Published: 12:00, 24 October 2021
| Updated: 07:48, 25 October 2021
The UK’s biggest solar farm - primed to be built across 900 acres of countryside between Faversham and Whitstable - has been acquired by new operators who are planning to start construction next year.
Previously known as Cleve Hill, the mammoth site in Graveney has been renamed as part of the takeover by London-based group Quinbrook Infrastructure Partners.
It now goes by the name of Project Fortress, with previous owners Hive Energy and Wirsol Energy leaving the controversial project they gained permission for.
Under their management, work was primed to start at some stage this year, however, it never materialised.
Now, Quinbrook, which manages assets worth more than £1.5 billion, has taken on the scheme and plans to begin construction in the first half of next year.
The solar farm, made up of 880,000 panels, is hoped to become operational in 2023 and have more than three times the generating capacity of the country’s current largest solar site.
Project Fortress, which will be powered by a lithium battery storage plant the size of 20 football pitches, was given planning permission by the government last spring in the face of strong opposition.
Swale Borough Council, which previously considered launching a costly judicial review against the decision, says it hopes to hold talks with the new owners.
A spokesman said: “As the planning authority, we have no view on the ownership of any development, but we will get in touch with the new owners to establish contact arrangements and understand their programme.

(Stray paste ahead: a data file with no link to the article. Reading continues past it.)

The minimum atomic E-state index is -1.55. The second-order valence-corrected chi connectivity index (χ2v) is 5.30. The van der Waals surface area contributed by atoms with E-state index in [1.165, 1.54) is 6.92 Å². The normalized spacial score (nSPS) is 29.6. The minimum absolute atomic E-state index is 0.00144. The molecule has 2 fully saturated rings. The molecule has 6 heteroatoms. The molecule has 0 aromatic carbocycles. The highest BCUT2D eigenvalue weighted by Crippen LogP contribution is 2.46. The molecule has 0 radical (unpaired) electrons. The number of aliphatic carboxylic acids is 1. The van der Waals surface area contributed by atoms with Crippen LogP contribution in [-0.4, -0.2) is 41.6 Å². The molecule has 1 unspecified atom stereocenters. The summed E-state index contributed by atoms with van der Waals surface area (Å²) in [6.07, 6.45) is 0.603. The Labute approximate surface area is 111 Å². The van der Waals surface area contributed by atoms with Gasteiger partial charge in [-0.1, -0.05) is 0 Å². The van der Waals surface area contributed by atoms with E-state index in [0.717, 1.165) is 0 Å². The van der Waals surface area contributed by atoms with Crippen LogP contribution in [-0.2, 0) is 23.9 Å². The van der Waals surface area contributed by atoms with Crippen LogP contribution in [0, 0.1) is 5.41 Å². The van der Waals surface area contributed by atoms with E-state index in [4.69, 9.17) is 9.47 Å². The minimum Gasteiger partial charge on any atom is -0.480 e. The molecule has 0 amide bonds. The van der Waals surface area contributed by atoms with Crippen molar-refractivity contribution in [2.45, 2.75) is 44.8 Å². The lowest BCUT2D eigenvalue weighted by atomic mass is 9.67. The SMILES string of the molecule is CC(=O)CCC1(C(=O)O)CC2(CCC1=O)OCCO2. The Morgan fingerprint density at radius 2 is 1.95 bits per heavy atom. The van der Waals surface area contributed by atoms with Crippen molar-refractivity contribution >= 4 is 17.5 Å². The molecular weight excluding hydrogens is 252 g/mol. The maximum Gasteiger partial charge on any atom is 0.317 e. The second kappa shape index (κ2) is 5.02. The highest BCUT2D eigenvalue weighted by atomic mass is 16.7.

“When the scheme was approved by the secretary of state, several requirements were placed on the permission for the developer to undertake before the scheme can start on site. These have been ongoing and more submissions are required.
“We have liaison arrangements in place with the local parish council and we will consult with the key agencies and regulators who may be involved in assessing the submissions made before accepting clearance of a requirement.”
Quinbrook already has two huge solar farm projects in Nevada, in the United States, and prides itself on being an investment group solely involved in renewable energy schemes.
It is to act as owner-operator of the £450 million Graveneny site and plans to sell energy-supply contracts for the project over the coming months.
Company co-founder Rory Quinlan said: “We believe Project Fortress is a landmark transaction on many fronts and represents a new frontier in UK solar teamed with large scale battery storage.
“We have been immersed in large-scale solar and storage in the US for many years and we can apply our significant experience in project design and equipment selection to ensure Fortress becomes the new benchmark for renewables that support the UK grid rather than challenge it.”
“We think this is destined to become the standard for all energy supply projects in the years ahead.”
Deemed as a Nationally Significant Infrastructure Project (NSIP), the solar farm is set to power 100,000 homes and reduce carbon emissions by 164,450 tonnes in its first year of operation.